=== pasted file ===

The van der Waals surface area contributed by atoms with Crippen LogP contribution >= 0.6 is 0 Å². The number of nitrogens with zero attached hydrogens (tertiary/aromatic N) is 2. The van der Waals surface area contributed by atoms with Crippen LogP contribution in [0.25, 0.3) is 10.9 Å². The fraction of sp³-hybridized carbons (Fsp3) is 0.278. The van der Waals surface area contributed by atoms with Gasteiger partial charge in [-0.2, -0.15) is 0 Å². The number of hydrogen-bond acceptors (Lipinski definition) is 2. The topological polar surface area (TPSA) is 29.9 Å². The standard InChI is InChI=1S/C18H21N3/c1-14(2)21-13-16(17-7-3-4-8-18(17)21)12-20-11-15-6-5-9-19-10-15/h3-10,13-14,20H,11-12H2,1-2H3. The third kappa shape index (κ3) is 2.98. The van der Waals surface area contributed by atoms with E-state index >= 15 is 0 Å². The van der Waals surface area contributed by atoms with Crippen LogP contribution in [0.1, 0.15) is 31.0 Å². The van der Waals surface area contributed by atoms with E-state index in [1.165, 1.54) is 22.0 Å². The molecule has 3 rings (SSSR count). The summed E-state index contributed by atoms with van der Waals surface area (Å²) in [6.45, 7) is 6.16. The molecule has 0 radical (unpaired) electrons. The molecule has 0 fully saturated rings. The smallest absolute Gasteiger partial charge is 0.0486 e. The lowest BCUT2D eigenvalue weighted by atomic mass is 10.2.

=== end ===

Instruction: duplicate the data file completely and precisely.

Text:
The van der Waals surface area contributed by atoms with Crippen LogP contribution >= 0.6 is 0 Å². The number of nitrogens with zero attached hydrogens (tertiary/aromatic N) is 2. The van der Waals surface area contributed by atoms with Crippen LogP contribution in [0.25, 0.3) is 10.9 Å². The fraction of sp³-hybridized carbons (Fsp3) is 0.278. The van der Waals surface area contributed by atoms with Gasteiger partial charge in [-0.2, -0.15) is 0 Å². The number of hydrogen-bond acceptors (Lipinski definition) is 2. The topological polar surface area (TPSA) is 29.9 Å². The standard InChI is InChI=1S/C18H21N3/c1-14(2)21-13-16(17-7-3-4-8-18(17)21)12-20-11-15-6-5-9-19-10-15/h3-10,13-14,20H,11-12H2,1-2H3. The third kappa shape index (κ3) is 2.98. The van der Waals surface area contributed by atoms with E-state index >= 15 is 0 Å². The van der Waals surface area contributed by atoms with Crippen LogP contribution in [0.1, 0.15) is 31.0 Å². The van der Waals surface area contributed by atoms with E-state index in [1.165, 1.54) is 22.0 Å². The molecule has 3 rings (SSSR count). The summed E-state index contributed by atoms with van der Waals surface area (Å²) in [6.45, 7) is 6.16. The molecule has 0 radical (unpaired) electrons. The molecule has 0 fully saturated rings. The smallest absolute Gasteiger partial charge is 0.0486 e. The lowest BCUT2D eigenvalue weighted by atomic mass is 10.2.